“DO NOT FORGET ABOUT YOURSELF! It’s easy to get lost in the new routine but make an effort to nap when the baby naps, use paper plates for a month if that’ll ease the burden of dishes, the crockpot is your friend!”

Ana

…and she adds that moms should remember to be kind to themselves, and ought to remind themselves, to “take it easy & remember that you’re doing great!!!”

My friend Meredith (who shared her thoughts on being a working mom in this post) advises new moms to soak up and enjoy the early days, because…

“The newborn snuggles, little squeaks and twitchy movements come and go so quickly.”

Meredith

And to that point, Meredith also adds that new parents should document those early days:

“Take LOTS of videos. I regret not taking more videos of the newborn days. You will miss even the hardest days with your newborn.”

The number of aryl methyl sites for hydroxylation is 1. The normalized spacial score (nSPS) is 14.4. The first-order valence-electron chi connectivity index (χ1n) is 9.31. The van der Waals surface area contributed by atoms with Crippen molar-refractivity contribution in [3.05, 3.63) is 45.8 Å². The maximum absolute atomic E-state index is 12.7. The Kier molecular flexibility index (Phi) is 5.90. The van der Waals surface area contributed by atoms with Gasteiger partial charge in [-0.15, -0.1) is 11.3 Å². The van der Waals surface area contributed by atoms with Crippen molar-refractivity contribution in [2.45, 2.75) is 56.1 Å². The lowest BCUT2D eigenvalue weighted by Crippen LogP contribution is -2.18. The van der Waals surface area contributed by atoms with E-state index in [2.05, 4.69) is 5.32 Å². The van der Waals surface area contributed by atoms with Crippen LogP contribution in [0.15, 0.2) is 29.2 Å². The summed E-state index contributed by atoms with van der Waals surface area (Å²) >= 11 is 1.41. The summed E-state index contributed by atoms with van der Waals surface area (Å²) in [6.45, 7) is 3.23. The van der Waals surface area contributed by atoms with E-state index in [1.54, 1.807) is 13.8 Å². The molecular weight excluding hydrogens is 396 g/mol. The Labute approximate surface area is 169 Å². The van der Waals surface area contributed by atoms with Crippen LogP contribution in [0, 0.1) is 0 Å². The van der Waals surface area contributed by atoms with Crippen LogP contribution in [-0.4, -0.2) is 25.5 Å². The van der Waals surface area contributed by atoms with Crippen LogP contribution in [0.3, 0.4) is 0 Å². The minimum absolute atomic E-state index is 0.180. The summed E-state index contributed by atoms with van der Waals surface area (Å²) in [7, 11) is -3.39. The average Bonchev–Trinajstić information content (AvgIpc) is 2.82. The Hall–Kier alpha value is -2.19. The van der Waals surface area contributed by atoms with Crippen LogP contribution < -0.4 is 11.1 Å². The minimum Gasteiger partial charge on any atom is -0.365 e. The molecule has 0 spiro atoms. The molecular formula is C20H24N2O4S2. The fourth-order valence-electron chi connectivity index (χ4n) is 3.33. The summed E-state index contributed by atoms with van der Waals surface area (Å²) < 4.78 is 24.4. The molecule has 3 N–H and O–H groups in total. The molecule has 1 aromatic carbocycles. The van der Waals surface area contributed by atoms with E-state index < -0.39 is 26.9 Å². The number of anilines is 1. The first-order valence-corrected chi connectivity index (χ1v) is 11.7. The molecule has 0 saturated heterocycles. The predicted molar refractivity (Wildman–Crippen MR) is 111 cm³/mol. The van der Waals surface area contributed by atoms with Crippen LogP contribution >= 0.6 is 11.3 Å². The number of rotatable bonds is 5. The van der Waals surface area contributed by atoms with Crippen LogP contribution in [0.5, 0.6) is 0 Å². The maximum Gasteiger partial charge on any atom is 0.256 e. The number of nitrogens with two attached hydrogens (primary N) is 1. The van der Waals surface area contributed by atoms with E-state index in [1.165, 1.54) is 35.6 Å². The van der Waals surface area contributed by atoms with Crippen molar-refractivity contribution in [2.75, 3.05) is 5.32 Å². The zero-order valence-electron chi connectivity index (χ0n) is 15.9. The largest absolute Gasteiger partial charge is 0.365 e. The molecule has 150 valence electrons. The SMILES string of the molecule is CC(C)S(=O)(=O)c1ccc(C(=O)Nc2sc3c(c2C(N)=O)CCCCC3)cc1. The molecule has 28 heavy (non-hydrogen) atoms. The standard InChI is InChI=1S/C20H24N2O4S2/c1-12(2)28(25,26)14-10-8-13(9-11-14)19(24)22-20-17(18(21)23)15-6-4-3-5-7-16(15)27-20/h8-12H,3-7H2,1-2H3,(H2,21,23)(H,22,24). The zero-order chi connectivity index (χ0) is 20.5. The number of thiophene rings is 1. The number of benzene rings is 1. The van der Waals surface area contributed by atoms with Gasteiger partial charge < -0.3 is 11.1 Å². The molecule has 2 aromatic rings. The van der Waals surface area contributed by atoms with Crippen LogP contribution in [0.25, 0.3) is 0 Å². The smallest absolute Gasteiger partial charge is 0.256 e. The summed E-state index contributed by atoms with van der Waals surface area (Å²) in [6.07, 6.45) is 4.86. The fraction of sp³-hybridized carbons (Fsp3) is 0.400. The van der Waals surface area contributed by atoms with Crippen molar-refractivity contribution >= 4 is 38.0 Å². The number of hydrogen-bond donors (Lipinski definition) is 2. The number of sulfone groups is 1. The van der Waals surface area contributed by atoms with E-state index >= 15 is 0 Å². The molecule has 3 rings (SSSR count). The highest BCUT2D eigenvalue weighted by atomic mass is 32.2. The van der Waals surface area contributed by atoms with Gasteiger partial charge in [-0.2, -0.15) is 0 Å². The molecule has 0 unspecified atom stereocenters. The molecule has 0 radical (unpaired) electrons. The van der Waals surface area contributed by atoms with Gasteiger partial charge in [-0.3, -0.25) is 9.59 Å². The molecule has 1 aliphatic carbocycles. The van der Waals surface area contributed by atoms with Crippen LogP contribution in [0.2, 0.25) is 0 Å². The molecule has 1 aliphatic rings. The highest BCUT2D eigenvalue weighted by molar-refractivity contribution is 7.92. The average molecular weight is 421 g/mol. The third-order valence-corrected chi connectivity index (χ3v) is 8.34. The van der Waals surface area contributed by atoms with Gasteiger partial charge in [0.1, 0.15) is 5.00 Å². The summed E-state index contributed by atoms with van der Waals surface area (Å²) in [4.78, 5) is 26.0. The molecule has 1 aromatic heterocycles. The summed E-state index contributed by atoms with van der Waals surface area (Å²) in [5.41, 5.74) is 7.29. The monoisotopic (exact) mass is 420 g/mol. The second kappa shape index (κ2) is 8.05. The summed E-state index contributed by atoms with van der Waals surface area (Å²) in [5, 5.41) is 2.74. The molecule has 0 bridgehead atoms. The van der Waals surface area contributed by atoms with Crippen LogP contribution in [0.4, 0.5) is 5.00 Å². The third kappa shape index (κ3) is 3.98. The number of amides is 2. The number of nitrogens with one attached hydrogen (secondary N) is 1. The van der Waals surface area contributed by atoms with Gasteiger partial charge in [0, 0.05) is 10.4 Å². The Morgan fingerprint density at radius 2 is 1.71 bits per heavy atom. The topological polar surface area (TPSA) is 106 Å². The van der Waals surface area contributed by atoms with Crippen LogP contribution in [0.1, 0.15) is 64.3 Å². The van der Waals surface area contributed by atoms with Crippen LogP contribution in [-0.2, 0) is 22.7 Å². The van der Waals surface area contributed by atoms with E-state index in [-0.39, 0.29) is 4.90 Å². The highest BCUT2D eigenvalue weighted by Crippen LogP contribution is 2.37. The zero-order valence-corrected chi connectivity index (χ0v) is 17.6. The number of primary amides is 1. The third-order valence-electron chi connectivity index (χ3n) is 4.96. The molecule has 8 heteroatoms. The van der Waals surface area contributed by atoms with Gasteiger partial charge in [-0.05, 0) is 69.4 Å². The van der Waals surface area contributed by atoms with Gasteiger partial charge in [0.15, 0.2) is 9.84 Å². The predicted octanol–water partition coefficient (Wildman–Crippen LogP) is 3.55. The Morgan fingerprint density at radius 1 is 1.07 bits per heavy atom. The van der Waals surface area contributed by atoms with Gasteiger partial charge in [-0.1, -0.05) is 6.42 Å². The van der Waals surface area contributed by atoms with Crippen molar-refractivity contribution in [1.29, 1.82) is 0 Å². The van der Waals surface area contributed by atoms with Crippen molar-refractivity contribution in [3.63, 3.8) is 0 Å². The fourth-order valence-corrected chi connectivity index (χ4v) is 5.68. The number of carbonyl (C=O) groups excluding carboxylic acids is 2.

Meredith

To that, I would add that you might even want to take notes and document how you’re feeling in those early days. Those first few days and weeks go by in such a blur, you might appreciate having some kind of record of what was going through your head as you became a mom.

My own advice is geared toward people like myself: over-planners. Before becoming a parent, I’ve always tended toward overplanning, but becoming a mom has really taught me to go with the flow more, and learn to be open to the unknown… so to other moms who tend toward trying to plan everything out, my own personal advice, especially in those early few days, is to go with the flow. To that point, I’d also add that it’s important to be patient with yourself as you figure things out. Matrescence is a process; becoming a mother takes time.

Advice for new moms on routines (or not having them)